brine shrimp

brine shrimp

brine shrimp, common name for a primitive crustacean that seldom reaches more than 1/2 in. (1.3 cm) in length and is commonly used for fish food in aquariums. Brine shrimp, which are not closely related to true shrimp, can be found almost everywhere in the world in inland saltwaters, although they are completely absent from oceans. They can live in water having several times the salinity of seawater, but they can also tolerate water having only one tenth the marine salt concentration. Brine shrimp usually occur in huge numbers and can be seen in vast windblown lines in the Great Salt Lake. Their absence from the sea has been explained by their vulnerability to attack by predators and the absence of the latter in their inland saline habitat. Although brine shrimp are considered to be members of a single genus, Artemis, and possibly a single species, there are several varieties. Generally, they have stalked, compound eyes and tapered bodies with a trunk that bears 11 pairs of leaflike legs. Females have a brood pouch from which active young are liberated under favorable conditions. Otherwise eggs are laid parthenogenetically (unfertilized by sperm) or fertilized and can either hatch immediately or be dried and remain viable for many years. These eggs are remarkably resistant to adverse environmental conditions, which is why they can be hatched so easily in saltwater and used for fish food; adult brine shrimp are also used as food in aquariums and are generally sold frozen. Brine shrimp are classified in the phylum Arthropoda, subphylum Crustacea, class Branchiopoda, order Anostraca.

Brine shrimp are a species of aquatic crustaceans of the genus Artemia. Artemia, the only genus in the family Artemiidae, have evolved little since the Triassic period. First discovered in Lymington, England, in 1755, Artemia are found worldwide in inland saltwater lakes, but not in oceans.

Artemia is a well known genus as one variety (sometimes identified as a new species Artemia salina x nyos), a cultivated subspecies of Artemia salina, is sold as a novelty gift, most often under the marketing name Sea-Monkeys.

Life cycle

Brine shrimp eggs are metabolically inactive and can remain in total stasis for several years while in dry oxygen-free conditions, even at temperatures below freezing. This characteristic is called cryptobiosis meaning "hidden life" (also called diapause). Once placed in water, the cyst-like eggs hatch within a few hours. The nauplii, or larvae, are less than 0.5mm in length when they first hatch. Brine shrimp have a biological life cycle of one year, during which they grow to a mature length of around one cm on average. This short life span, along other characteristics such as their ability to remain dormant for long periods, has made them invaluable in scientific research, including space experiments.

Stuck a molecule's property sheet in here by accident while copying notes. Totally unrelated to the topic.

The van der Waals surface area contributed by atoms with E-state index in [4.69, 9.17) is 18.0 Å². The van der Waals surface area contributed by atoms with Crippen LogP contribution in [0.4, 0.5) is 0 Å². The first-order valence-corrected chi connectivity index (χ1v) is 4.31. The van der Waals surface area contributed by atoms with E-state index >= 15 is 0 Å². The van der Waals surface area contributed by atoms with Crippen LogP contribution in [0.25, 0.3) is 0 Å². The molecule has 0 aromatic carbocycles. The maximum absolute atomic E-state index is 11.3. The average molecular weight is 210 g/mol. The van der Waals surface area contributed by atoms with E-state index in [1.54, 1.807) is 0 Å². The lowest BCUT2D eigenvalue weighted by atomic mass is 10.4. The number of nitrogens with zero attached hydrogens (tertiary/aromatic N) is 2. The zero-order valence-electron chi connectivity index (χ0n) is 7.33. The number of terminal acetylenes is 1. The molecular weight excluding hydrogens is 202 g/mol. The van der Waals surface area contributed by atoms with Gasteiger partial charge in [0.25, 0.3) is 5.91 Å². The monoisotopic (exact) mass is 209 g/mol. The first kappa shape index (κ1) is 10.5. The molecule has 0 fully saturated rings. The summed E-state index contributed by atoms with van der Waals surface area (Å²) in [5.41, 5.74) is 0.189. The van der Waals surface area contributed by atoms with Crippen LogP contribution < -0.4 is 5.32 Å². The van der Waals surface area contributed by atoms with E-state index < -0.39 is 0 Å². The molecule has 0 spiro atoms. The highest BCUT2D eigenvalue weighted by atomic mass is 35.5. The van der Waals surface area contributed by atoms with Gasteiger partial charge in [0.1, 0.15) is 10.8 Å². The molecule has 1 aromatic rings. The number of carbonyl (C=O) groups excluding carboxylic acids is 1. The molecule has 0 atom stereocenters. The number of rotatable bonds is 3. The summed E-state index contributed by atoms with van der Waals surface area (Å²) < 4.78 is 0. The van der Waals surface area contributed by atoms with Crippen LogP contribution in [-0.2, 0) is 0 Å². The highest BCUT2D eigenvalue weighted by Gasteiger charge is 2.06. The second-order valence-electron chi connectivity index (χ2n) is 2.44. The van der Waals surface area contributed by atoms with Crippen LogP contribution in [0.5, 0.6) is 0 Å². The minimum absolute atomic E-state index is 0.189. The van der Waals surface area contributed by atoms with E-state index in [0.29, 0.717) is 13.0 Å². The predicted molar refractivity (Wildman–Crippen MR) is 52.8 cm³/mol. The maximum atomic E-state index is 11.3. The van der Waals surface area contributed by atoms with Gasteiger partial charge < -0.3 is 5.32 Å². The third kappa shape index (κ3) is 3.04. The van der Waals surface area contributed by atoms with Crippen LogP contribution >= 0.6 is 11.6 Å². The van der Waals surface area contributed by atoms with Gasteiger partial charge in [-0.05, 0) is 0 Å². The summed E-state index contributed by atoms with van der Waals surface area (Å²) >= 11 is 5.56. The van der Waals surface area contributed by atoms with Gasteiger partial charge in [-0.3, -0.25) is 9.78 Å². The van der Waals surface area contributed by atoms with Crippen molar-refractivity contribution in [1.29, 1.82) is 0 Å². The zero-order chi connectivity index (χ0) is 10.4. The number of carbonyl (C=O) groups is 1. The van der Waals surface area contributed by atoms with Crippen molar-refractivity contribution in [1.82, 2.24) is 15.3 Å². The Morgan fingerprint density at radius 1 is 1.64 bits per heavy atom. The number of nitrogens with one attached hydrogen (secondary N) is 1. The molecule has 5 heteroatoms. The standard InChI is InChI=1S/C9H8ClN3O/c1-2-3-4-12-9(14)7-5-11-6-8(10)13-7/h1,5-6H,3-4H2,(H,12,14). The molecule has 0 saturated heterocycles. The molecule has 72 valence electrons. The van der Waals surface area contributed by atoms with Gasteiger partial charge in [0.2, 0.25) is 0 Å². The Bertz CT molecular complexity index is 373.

Brine shrimp eat micro-algae, but will also eat yeast, wheat flour, soybean powder, or egg yolk.

Tolerance to salinity

Brine shrimp can tolerate varying levels of salinity. A common biology experiment in school is to investigate the effect of salinity levels on the growth of these creatures.

Nutritional benefits

The nutritional properties of newly hatched brine shrimp make them particularly suitable to be sold as aquarium food as they are high in lipids and unsaturated fatty acids (but low in calcium). These nutritional benefits are likely to be one reason that brine shrimp are found only in highly salinated waters with reasonable temperatures. This makes sense as these areas are uninhabitable for potential predators.


Artemia monica, the variety commonly known as Mono Lake brine shrimp, are found only in Mono Lake, Mono County, California. In 1987, Dr. Dennis D. Murphy from Stanford University petitioned the United States Fish and Wildlife Service to add Artemia monica to the endangered species list under the Endangered Species Act 1973. Despite there being trillions of these creatures in Mono Lake, it was felt that rising levels of salinity and sodium hydroxide concentration of the lake would endanger them because of the increase in pH. However, the US Fish and Wildlife Service reported in the Federal Register on 7 September 1995 that this brine shrimp did not warrant listing after the threat to the lake was removed following a revised policy by the California State Water Resources Control Board.



  • Salty Survivors: Artemia: Basic and Applied Biology, Edited by Th. J. Abatzopoulos, J. A. Beardmore, J. S. Clegg and P. Sorgeloos , Kluwer Academic Publishers (2002). ISBN 1402007469

External links

  • "Genus Artemia", The Taxonomicon & Systema Naturae 2000
  • "Artemia franciscana" Invertebrate Anatomy Online
  • "Brine Shrimp and Ecology of Great Salt Lake", United States Geological Survey

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